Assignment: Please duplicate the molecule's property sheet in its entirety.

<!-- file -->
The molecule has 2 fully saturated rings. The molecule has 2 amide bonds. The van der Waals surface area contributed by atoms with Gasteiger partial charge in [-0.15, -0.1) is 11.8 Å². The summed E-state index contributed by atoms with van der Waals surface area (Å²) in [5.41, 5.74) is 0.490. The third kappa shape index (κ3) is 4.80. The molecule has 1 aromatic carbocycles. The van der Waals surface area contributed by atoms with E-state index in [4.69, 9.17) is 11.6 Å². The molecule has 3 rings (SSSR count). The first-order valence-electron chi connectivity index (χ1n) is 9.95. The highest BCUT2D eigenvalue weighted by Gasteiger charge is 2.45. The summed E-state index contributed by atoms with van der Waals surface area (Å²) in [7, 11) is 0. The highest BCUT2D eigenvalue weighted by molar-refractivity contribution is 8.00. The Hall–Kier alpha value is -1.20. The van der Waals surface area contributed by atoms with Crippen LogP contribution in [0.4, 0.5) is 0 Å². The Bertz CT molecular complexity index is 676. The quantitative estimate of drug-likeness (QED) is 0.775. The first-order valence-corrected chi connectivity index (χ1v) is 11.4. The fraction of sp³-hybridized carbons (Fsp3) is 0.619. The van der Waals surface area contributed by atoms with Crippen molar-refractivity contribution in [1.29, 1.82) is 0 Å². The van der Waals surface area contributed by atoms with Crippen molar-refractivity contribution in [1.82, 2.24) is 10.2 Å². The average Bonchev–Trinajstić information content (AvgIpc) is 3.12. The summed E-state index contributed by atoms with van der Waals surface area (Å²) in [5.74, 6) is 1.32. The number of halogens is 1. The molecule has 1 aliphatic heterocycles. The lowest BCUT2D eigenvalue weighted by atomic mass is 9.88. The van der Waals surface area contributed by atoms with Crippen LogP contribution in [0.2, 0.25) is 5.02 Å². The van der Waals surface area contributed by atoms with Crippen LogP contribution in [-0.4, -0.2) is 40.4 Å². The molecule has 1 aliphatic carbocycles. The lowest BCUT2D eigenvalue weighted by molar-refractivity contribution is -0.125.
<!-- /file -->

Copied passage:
The molecule has 2 fully saturated rings. The molecule has 2 amide bonds. The van der Waals surface area contributed by atoms with Gasteiger partial charge in [-0.15, -0.1) is 11.8 Å². The summed E-state index contributed by atoms with van der Waals surface area (Å²) in [5.41, 5.74) is 0.490. The third kappa shape index (κ3) is 4.80. The molecule has 1 aromatic carbocycles. The van der Waals surface area contributed by atoms with E-state index in [4.69, 9.17) is 11.6 Å². The molecule has 3 rings (SSSR count). The first-order valence-electron chi connectivity index (χ1n) is 9.95. The highest BCUT2D eigenvalue weighted by Gasteiger charge is 2.45. The summed E-state index contributed by atoms with van der Waals surface area (Å²) in [7, 11) is 0. The highest BCUT2D eigenvalue weighted by molar-refractivity contribution is 8.00. The Hall–Kier alpha value is -1.20. The van der Waals surface area contributed by atoms with Crippen LogP contribution in [0.4, 0.5) is 0 Å². The Bertz CT molecular complexity index is 676. The quantitative estimate of drug-likeness (QED) is 0.775. The first-order valence-corrected chi connectivity index (χ1v) is 11.4. The fraction of sp³-hybridized carbons (Fsp3) is 0.619. The van der Waals surface area contributed by atoms with Crippen molar-refractivity contribution in [1.29, 1.82) is 0 Å². The van der Waals surface area contributed by atoms with Crippen molar-refractivity contribution in [1.82, 2.24) is 10.2 Å². The average Bonchev–Trinajstić information content (AvgIpc) is 3.12. The summed E-state index contributed by atoms with van der Waals surface area (Å²) in [5.74, 6) is 1.32. The number of halogens is 1. The molecule has 1 aliphatic heterocycles. The lowest BCUT2D eigenvalue weighted by atomic mass is 9.88. The van der Waals surface area contributed by atoms with Crippen LogP contribution in [0.2, 0.25) is 5.02 Å². The van der Waals surface area contributed by atoms with Crippen LogP contribution in [-0.4, -0.2) is 40.4 Å². The molecule has 1 aliphatic carbocycles. The lowest BCUT2D eigenvalue weighted by molar-refractivity contribution is -0.125.